Note: The NFS server on will only serve requests that come from the following Internet networks 136.186.228/24, 136.186.229/24 and 136.186.230/24. HTTP access to the ISOs and CDROMs is limited to 136.186.228/24 and 136.186.229/24

After booting from an installer CD or DVD you may chose to continue the installation direct from the local CD or DVD, or pull the required content over the network (if the CD drive noise annoys you)

The local NFS mount location is where XX represents the desired distribution. For example, would be the path to the i386 version of FreeBSD 8.1 installer DVD, etc. See for other locally available releases

Once you're up and running the primary installation of FreeBSD you can NFS-mount other disks with:

/sbin/mount  <your_local_mount_point2>

A selection of pre-compiled FreeBSD packages can be found under <your_local_mount_point>/packages and installed with pkg_add <package.tgz>, or by running /stand/sysinstall configPackages and specifying the NFS mount location of the disk from which you want to grab and install packages

Local FreeBSD repositories

In addition to the FreeBSD ISOs, we host a read-only mirror of the FreeBSD project's SVN (subversion) source code and Ports collection repositories. This allows much faster svn checkouts and updates for local projects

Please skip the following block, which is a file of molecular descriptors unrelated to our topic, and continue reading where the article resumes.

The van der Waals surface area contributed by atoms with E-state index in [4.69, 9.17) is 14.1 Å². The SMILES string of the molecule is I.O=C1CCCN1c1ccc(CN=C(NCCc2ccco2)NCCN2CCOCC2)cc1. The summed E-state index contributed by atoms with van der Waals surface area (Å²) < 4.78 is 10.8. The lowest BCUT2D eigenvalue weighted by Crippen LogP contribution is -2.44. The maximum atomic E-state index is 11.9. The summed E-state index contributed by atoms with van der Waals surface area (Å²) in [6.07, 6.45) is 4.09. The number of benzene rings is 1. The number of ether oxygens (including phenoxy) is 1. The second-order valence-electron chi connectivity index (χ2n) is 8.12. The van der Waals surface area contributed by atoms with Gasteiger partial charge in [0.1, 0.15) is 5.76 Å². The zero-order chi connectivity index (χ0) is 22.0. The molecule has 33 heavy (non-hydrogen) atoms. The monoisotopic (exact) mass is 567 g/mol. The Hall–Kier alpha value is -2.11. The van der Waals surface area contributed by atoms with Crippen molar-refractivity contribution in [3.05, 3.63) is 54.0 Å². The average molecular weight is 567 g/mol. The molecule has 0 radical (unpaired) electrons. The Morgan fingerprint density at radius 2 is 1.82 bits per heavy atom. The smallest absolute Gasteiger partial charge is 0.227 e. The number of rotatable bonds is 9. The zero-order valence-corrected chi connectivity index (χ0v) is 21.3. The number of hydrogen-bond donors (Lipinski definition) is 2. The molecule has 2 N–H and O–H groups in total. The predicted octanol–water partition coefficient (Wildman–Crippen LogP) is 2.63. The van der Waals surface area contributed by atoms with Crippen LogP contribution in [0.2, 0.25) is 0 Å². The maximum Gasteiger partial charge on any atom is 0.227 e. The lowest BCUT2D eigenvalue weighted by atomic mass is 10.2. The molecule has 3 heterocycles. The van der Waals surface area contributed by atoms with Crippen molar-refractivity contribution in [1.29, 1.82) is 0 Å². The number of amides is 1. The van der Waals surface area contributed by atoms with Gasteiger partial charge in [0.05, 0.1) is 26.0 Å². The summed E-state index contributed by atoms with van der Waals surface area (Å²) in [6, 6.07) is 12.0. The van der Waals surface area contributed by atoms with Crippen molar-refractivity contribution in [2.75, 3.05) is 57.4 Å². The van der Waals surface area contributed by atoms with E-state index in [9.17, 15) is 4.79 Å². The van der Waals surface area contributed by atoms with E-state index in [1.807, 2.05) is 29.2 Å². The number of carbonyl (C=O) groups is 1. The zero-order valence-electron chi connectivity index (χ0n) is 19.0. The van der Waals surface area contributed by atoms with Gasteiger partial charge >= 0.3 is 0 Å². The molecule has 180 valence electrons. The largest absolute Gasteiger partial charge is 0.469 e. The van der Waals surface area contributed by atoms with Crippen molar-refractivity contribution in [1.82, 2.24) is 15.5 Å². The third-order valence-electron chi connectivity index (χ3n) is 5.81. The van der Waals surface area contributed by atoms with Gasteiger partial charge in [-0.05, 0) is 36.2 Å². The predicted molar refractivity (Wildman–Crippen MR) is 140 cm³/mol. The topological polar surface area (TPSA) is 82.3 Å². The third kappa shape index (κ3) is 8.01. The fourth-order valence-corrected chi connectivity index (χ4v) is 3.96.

The source repositories can be found at

The Ports repository can be found at:

Installing PCBSD

PCBSD is a complete desktop OS based on FreeBSD, offering support for KDE, GNOME, LXDE and a variety of other desktop managers. It sees moderate use in the lab as an alternative desktop environment to Windows or Linux

ISO images (required to burn your own installer CD or DVD), USB images and (in some cases) pre-built VirtualBox images are available locally at

Note1: The NFS server on will only serve requests that come from the following Internet networks 136.186.228/24, 136.186.229/24 and 136.186.230/24. HTTP access to the ISOs and CDROMs is limited to 136.186.228/24 and 136.186.229/24

Note2: PCBSD 9.1 is the last release that supports both i386 and amd64 architectures. From PCBSD 9.2 onwards only amd64 (x64) architectures will be supported

Printing to the CAIA Print Server

CAIA no longer maintains a centralised printserver, the server located at currently only supports the CAIA Lab Printer and will at some stage be decommissioned

*NIX Users wishing to print to either the CAIA Lab Printer or the Xerox Printer in EN603 should follow the instructions at the *NIX Printing FAQ